Thursday, August 4, 2011

Medical Student Research Day Set for August 5

The University of South Alabama College of Medicine’s 38th annual Medical Student Research Day will take place Friday, Aug. 5, 2011, in the Medical Sciences Building. Oral presentations will begin at 9 a.m. and poster presentations will begin at noon.

The event will feature Dr. Talmadge King, the Julius R. Krevans Distinguished Professor in Internal Medicine and chair of the department of medicine at the University of California in San Francisco. His lecture, “Physician-Scientist: Pursuit of a Career in Patient-Oriented Research,” will take place at 11 a.m. in the Medical Sciences Building Auditorium.

The USA Summer Research Program is a 10-week program that allows medical students to gain a better appreciation for biomedical research and the contribution it makes to the applied science that is needed to improve the prevention, diagnosis and treatment of diseases.

For more information, click here.

USA College of Medicine Assistant Dean Co-Authors Book

Carl Taylor, assistant dean of the University of South Alabama College of Medicine, director of the Center for Strategic Health Innovation and director of the National Center for Disaster Medical Response, co-authored a book titled “Getting It Done: Experienced Healthcare Leaders Reveal Field-Tested Strategies for Clinical and Financial Success.” The book was published June 30, 2011.

“When asked if I would be one of the 16 chapter authors, I accepted right away,” Taylor said. “My chapter is on the keys to successful disaster response. Hospitals are faced with challenges due to disasters and I wanted to offer some simple practical steps to help readers in preparedness and response.”

“Getting It Done” provides real-life examples and recommendations for health care professionals on how to react to disruptive challenges. Taylor applies his experiences from the disasters in Haiti and on the Gulf Coast to help health care leaders plan for an uncertain future.

“In some respects, disasters are simply our day jobs under far more stress,” he said. “However, disasters put health care professionals under a tremendous burden to manage far more patients without the things we take for granted such as working phones, full power to run diagnostics, supplies and other tools.”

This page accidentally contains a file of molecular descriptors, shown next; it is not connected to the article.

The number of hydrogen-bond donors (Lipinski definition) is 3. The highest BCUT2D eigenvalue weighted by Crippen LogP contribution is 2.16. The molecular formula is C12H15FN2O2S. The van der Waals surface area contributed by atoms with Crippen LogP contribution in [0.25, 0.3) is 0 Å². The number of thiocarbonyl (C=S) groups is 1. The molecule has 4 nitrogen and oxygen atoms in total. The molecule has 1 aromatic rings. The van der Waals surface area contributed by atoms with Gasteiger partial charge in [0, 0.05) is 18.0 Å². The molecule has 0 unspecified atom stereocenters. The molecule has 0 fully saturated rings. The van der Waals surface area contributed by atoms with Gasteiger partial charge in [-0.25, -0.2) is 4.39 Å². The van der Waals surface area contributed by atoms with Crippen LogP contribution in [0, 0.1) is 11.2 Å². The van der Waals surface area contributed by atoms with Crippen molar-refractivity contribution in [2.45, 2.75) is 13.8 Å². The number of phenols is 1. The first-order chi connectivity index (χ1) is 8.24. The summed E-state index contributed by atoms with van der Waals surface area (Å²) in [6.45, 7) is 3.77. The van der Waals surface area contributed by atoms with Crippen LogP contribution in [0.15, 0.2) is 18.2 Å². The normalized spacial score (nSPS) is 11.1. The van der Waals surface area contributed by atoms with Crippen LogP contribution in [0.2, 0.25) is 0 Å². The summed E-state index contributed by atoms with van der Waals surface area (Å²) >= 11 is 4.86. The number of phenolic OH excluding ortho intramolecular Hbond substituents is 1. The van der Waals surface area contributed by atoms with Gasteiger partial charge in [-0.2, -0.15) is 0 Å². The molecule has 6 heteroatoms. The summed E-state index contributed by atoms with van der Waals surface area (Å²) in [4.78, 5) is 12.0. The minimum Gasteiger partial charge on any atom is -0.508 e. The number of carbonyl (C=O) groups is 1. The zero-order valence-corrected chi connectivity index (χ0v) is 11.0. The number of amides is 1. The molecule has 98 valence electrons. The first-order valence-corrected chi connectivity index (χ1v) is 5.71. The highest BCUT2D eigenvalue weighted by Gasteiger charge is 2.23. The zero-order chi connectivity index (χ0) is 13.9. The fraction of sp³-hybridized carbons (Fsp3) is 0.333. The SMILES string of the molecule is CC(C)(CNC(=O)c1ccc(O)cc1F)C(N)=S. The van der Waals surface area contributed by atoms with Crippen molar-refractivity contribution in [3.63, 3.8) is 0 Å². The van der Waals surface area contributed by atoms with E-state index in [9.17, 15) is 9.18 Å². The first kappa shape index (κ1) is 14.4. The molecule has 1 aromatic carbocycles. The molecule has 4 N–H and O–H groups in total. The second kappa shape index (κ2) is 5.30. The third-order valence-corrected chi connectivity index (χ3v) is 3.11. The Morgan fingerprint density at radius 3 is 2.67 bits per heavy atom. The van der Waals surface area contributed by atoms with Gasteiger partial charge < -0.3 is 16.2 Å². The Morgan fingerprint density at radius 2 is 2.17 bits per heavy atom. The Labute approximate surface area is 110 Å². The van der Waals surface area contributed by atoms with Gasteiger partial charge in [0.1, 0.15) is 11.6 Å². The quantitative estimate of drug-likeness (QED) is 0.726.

“The chapter was several months in the drafting in part because it’s based upon experiences in disaster response, and as a disaster occurs we learn or at least observe more,” Taylor said. “Even now if I were writing the chapter again, I would add some of the wonderful stories we have seen from the hospitals in Alabama impacted by the tornadoes of late April.”

The Center for Strategic Health Innovation also runs the Advanced Regional Response Training Center (ARRTC), a federally funded disaster response program housed on USA’s campus.

“Through ARRTC, we have trained more than 8,000 health care professionals over the past seven years,” Taylor said. “‘Getting It Done’ is really a compilation of our teaching. More importantly it is a compilation of the stories of our attendees, many of whom have worked in the health care field for numerous hurricanes, floods, tornadoes and oil spills.”

For more information visit

New Administrative Appointments Announced

Dr. Jonathan G. Scammell, professor and chair of the department of comparative medicine at the University of South Alabama, has been appointed assistant dean for admissions, effective Aug. 1, 2011.

He will lead the effort to review and modify the admissions policies, procedures, and practices towards the goal of admitting a diverse group of students who will successfully enter the practice of medicine.

Dr. Scammell joined the faculty in the USA College of Medicine in 1986 as assistant professor of pharmacology. In addition to his position as professor and chair of comparative medicine, Dr. Scammell also serves as professor of pharmacology and a member of the graduate program in basic medical sciences.